Did you know that many of the most successful artists copy the masters as part of their training to learn the techniques of those great master artists? The profound influence of the work of Jean-Francois Millet upon Vincent van Gogh cannot be overstated. Van Gogh copied twenty-one of Millet’s paintings.
The following series of images are of a watercolor painting I did last year, copying from Winslow Homer’s A Quiet Pool on a Sunny Day.
Using an 11″ x 15″ piece of Arches Rough 140 lb. Paper and an Alvin Tech DA Lead Holder with 2B lead, I drew my sketch. After I completed the sketch, I photographed it using both the natural light from my studio’s north-facing window along with my studio lights. As you can see the right side of the paper is darker than the left side. This is what happens when you quickly shoot your images without using professional lighting. At the time I shot these photos, I had not planned on sharing them with anyone.
I began by laying color into the big shapes. And then I took a break to allow the paint to dry.
Next I painted the tree shapes, and the darker area of water. Always keep in mind that watercolor paint lightens once it drys. Compare the wet, dark purple on the mountain in the previous step to the lighter purple at this stage.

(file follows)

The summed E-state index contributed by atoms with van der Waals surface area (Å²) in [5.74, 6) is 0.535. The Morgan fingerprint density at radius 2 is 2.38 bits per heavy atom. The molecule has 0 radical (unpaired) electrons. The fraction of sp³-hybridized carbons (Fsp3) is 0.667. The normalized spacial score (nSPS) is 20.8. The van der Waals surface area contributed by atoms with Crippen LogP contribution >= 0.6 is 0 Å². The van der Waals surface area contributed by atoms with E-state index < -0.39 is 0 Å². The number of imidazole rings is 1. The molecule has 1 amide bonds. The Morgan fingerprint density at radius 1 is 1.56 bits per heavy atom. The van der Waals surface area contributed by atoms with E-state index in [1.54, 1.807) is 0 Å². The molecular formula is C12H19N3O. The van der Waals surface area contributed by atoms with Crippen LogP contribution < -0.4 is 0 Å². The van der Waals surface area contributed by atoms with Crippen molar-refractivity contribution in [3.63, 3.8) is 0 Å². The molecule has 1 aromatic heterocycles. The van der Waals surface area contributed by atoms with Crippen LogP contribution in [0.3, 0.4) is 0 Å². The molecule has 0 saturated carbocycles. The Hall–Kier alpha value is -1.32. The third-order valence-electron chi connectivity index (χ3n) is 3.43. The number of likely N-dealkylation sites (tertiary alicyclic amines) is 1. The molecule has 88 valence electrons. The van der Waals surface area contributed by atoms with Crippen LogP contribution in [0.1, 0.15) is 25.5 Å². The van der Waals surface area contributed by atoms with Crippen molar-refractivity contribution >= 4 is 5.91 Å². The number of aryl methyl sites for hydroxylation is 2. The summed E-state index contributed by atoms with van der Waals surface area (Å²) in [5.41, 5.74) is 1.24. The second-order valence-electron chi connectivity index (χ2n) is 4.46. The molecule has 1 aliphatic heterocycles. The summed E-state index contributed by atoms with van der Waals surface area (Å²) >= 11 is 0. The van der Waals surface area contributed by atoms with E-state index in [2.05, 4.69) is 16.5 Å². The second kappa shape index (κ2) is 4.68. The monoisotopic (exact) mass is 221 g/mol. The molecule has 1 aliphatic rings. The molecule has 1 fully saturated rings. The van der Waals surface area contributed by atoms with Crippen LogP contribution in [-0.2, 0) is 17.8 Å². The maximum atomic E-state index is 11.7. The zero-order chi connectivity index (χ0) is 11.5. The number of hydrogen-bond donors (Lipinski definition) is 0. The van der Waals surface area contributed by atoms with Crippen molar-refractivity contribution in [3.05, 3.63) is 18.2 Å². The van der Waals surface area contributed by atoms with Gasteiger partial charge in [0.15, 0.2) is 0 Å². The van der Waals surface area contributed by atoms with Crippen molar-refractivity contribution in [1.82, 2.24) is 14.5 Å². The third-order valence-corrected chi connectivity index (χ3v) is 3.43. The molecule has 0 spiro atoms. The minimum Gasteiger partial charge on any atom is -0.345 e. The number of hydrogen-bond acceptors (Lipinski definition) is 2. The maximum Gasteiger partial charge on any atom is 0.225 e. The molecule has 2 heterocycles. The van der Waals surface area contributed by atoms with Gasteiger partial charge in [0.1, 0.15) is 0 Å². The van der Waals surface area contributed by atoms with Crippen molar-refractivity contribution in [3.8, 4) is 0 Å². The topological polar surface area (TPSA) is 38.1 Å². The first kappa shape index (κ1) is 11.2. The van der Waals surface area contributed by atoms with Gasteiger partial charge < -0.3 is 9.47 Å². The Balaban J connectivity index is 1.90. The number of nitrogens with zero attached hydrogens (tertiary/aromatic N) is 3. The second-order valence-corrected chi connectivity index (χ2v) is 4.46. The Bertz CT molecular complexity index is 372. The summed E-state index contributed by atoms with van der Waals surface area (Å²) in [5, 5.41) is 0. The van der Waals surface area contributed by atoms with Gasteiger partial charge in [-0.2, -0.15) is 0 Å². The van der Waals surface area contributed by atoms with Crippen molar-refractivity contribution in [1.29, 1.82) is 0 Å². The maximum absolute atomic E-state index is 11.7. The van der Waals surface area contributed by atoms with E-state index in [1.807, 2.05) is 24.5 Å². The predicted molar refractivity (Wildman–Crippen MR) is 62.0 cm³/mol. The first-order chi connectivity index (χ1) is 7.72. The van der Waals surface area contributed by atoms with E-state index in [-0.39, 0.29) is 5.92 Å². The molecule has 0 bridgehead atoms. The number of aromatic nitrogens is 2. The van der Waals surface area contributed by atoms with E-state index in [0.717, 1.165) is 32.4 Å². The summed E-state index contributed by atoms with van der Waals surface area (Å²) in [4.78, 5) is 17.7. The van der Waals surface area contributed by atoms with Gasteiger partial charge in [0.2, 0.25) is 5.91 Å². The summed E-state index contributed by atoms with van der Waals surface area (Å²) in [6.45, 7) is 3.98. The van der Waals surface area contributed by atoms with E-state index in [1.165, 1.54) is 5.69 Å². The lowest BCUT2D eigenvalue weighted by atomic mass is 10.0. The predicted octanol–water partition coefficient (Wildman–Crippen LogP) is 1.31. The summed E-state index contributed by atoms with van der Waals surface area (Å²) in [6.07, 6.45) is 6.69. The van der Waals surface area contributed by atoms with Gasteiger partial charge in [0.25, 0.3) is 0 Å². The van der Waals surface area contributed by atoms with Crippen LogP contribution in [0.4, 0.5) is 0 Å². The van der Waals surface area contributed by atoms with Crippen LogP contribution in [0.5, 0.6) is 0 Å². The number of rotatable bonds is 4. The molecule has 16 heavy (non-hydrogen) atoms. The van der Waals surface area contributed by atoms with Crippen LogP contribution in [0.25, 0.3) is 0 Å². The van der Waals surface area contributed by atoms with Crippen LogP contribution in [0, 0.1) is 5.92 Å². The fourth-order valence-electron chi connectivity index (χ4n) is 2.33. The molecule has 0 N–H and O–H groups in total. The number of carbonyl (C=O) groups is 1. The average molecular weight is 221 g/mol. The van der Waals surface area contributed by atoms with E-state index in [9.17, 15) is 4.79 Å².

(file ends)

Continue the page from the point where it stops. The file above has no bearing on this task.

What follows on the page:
A bit of warm color was added to the bank, followed by some violet on the boat’s stern.
Darn, the shadow on the rear of the boat is too dark! Oh, well…this is watercolor so forget about it and keep charging ahead.
The finished painting. My rendition is a far cry from Homer’s masterpiece, but I really enjoyed myself while doing this exercise. I just wanted to have fun and do a quick, loose painting. Doing something like this can fill you with a sense of accomplishment. I still like everything about this painting except that black shadow on the back of the boat. But in watercolor you’ve got to learn to live with your mistakes or start over from scratch. Starting over from scratch would’ve ruined the experience for me so I just kept going.
A Quiet Pool on a Sunny Day by Winslow Homer